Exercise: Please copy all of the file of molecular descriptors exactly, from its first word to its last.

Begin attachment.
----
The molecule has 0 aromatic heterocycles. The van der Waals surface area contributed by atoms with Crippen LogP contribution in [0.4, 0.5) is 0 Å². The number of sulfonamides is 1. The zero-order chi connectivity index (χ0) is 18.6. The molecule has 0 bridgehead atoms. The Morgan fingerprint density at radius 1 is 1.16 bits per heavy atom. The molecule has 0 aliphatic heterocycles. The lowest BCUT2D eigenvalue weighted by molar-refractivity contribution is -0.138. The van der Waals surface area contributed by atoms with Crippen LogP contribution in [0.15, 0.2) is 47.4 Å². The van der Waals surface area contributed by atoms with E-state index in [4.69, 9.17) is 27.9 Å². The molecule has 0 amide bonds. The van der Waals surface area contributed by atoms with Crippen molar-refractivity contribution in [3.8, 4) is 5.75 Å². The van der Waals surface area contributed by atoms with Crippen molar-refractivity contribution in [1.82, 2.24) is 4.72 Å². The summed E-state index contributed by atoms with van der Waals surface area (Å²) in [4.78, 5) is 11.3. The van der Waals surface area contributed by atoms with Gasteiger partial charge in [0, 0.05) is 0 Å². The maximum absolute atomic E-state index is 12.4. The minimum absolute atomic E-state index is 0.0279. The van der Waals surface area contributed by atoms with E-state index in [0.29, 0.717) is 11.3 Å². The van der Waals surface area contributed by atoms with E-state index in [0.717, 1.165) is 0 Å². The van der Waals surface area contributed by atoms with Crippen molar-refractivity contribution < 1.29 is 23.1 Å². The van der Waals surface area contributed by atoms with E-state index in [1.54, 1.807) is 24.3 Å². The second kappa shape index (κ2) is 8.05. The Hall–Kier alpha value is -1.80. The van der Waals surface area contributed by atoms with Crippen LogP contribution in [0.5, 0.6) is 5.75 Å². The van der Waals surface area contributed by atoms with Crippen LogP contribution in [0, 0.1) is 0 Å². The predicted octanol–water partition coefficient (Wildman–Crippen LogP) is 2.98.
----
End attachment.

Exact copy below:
The molecule has 0 aromatic heterocycles. The van der Waals surface area contributed by atoms with Crippen LogP contribution in [0.4, 0.5) is 0 Å². The number of sulfonamides is 1. The zero-order chi connectivity index (χ0) is 18.6. The molecule has 0 bridgehead atoms. The Morgan fingerprint density at radius 1 is 1.16 bits per heavy atom. The molecule has 0 aliphatic heterocycles. The lowest BCUT2D eigenvalue weighted by molar-refractivity contribution is -0.138. The van der Waals surface area contributed by atoms with Crippen LogP contribution in [0.15, 0.2) is 47.4 Å². The van der Waals surface area contributed by atoms with E-state index in [4.69, 9.17) is 27.9 Å². The molecule has 0 amide bonds. The van der Waals surface area contributed by atoms with Crippen molar-refractivity contribution in [3.8, 4) is 5.75 Å². The van der Waals surface area contributed by atoms with Crippen molar-refractivity contribution in [1.82, 2.24) is 4.72 Å². The summed E-state index contributed by atoms with van der Waals surface area (Å²) in [4.78, 5) is 11.3. The van der Waals surface area contributed by atoms with Gasteiger partial charge in [0, 0.05) is 0 Å². The maximum absolute atomic E-state index is 12.4. The minimum absolute atomic E-state index is 0.0279. The van der Waals surface area contributed by atoms with E-state index in [0.29, 0.717) is 11.3 Å². The van der Waals surface area contributed by atoms with E-state index in [0.717, 1.165) is 0 Å². The van der Waals surface area contributed by atoms with Crippen molar-refractivity contribution < 1.29 is 23.1 Å². The van der Waals surface area contributed by atoms with E-state index in [1.54, 1.807) is 24.3 Å². The second kappa shape index (κ2) is 8.05. The Hall–Kier alpha value is -1.80. The van der Waals surface area contributed by atoms with Crippen LogP contribution in [0.5, 0.6) is 5.75 Å². The van der Waals surface area contributed by atoms with Crippen LogP contribution in [0, 0.1) is 0 Å². The predicted octanol–water partition coefficient (Wildman–Crippen LogP) is 2.98.